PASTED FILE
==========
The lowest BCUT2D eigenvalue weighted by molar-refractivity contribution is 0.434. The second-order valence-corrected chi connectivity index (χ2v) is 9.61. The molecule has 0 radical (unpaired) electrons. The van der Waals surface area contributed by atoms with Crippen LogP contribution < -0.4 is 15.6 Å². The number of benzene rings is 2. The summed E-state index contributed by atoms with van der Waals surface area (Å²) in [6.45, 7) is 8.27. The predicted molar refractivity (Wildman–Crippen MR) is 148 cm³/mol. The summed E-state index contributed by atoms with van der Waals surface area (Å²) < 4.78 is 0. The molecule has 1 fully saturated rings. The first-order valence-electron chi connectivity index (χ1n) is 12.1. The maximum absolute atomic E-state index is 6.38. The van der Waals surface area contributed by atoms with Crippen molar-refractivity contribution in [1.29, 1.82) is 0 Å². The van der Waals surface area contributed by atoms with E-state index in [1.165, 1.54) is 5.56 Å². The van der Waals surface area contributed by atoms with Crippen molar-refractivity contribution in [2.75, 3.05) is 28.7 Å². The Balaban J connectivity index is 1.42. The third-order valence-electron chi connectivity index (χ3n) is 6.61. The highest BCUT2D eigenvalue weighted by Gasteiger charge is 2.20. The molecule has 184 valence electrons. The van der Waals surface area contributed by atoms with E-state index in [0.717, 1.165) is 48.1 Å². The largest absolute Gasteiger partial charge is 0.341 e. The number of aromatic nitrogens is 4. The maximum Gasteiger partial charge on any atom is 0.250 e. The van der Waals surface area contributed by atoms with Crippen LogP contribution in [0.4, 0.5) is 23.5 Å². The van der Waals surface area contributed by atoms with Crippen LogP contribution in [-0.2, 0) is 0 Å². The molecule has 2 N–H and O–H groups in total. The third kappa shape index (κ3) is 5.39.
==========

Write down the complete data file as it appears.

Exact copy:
The lowest BCUT2D eigenvalue weighted by molar-refractivity contribution is 0.434. The second-order valence-corrected chi connectivity index (χ2v) is 9.61. The molecule has 0 radical (unpaired) electrons. The van der Waals surface area contributed by atoms with Crippen LogP contribution < -0.4 is 15.6 Å². The number of benzene rings is 2. The summed E-state index contributed by atoms with van der Waals surface area (Å²) in [6.45, 7) is 8.27. The predicted molar refractivity (Wildman–Crippen MR) is 148 cm³/mol. The summed E-state index contributed by atoms with van der Waals surface area (Å²) < 4.78 is 0. The molecule has 1 fully saturated rings. The first-order valence-electron chi connectivity index (χ1n) is 12.1. The maximum absolute atomic E-state index is 6.38. The van der Waals surface area contributed by atoms with Crippen molar-refractivity contribution in [1.29, 1.82) is 0 Å². The van der Waals surface area contributed by atoms with E-state index in [1.165, 1.54) is 5.56 Å². The van der Waals surface area contributed by atoms with Crippen molar-refractivity contribution in [2.75, 3.05) is 28.7 Å². The Balaban J connectivity index is 1.42. The third-order valence-electron chi connectivity index (χ3n) is 6.61. The highest BCUT2D eigenvalue weighted by Gasteiger charge is 2.20. The molecule has 184 valence electrons. The van der Waals surface area contributed by atoms with E-state index in [0.717, 1.165) is 48.1 Å². The largest absolute Gasteiger partial charge is 0.341 e. The number of aromatic nitrogens is 4. The maximum Gasteiger partial charge on any atom is 0.250 e. The van der Waals surface area contributed by atoms with Crippen LogP contribution in [0.4, 0.5) is 23.5 Å². The van der Waals surface area contributed by atoms with Crippen LogP contribution in [-0.2, 0) is 0 Å². The molecule has 2 N–H and O–H groups in total. The third kappa shape index (κ3) is 5.39.